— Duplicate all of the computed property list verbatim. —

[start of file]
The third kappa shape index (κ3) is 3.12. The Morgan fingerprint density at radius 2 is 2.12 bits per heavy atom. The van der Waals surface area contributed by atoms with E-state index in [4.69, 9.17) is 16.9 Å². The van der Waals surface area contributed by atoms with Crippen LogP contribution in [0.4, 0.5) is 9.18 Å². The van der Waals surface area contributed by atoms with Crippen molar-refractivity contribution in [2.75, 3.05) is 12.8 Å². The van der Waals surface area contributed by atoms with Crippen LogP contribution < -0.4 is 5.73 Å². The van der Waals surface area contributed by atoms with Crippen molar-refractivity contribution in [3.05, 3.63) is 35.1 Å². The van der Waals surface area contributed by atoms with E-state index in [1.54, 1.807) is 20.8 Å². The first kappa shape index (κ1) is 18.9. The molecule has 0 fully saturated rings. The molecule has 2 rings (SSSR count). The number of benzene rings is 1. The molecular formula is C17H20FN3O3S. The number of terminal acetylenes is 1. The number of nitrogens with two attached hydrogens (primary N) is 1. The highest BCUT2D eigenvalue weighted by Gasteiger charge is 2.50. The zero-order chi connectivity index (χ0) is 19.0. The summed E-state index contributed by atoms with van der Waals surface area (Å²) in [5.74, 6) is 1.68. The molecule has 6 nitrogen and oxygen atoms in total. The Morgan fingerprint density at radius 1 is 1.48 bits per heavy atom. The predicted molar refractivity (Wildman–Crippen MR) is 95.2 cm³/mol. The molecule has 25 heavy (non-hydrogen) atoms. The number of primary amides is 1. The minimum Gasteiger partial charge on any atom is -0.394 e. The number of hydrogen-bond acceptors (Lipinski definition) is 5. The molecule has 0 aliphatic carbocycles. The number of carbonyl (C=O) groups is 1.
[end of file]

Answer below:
The third kappa shape index (κ3) is 3.12. The Morgan fingerprint density at radius 2 is 2.12 bits per heavy atom. The van der Waals surface area contributed by atoms with E-state index in [4.69, 9.17) is 16.9 Å². The van der Waals surface area contributed by atoms with Crippen LogP contribution in [0.4, 0.5) is 9.18 Å². The van der Waals surface area contributed by atoms with Crippen molar-refractivity contribution in [2.75, 3.05) is 12.8 Å². The van der Waals surface area contributed by atoms with Crippen LogP contribution < -0.4 is 5.73 Å². The van der Waals surface area contributed by atoms with Crippen molar-refractivity contribution in [3.05, 3.63) is 35.1 Å². The van der Waals surface area contributed by atoms with E-state index in [1.54, 1.807) is 20.8 Å². The first kappa shape index (κ1) is 18.9. The molecule has 0 fully saturated rings. The molecule has 2 rings (SSSR count). The number of benzene rings is 1. The molecular formula is C17H20FN3O3S. The number of terminal acetylenes is 1. The number of nitrogens with two attached hydrogens (primary N) is 1. The highest BCUT2D eigenvalue weighted by Gasteiger charge is 2.50. The zero-order chi connectivity index (χ0) is 19.0. The summed E-state index contributed by atoms with van der Waals surface area (Å²) in [5.74, 6) is 1.68. The molecule has 6 nitrogen and oxygen atoms in total. The Morgan fingerprint density at radius 1 is 1.48 bits per heavy atom. The predicted molar refractivity (Wildman–Crippen MR) is 95.2 cm³/mol. The molecule has 25 heavy (non-hydrogen) atoms. The number of primary amides is 1. The minimum Gasteiger partial charge on any atom is -0.394 e. The number of hydrogen-bond acceptors (Lipinski definition) is 5. The molecule has 0 aliphatic carbocycles. The number of carbonyl (C=O) groups is 1.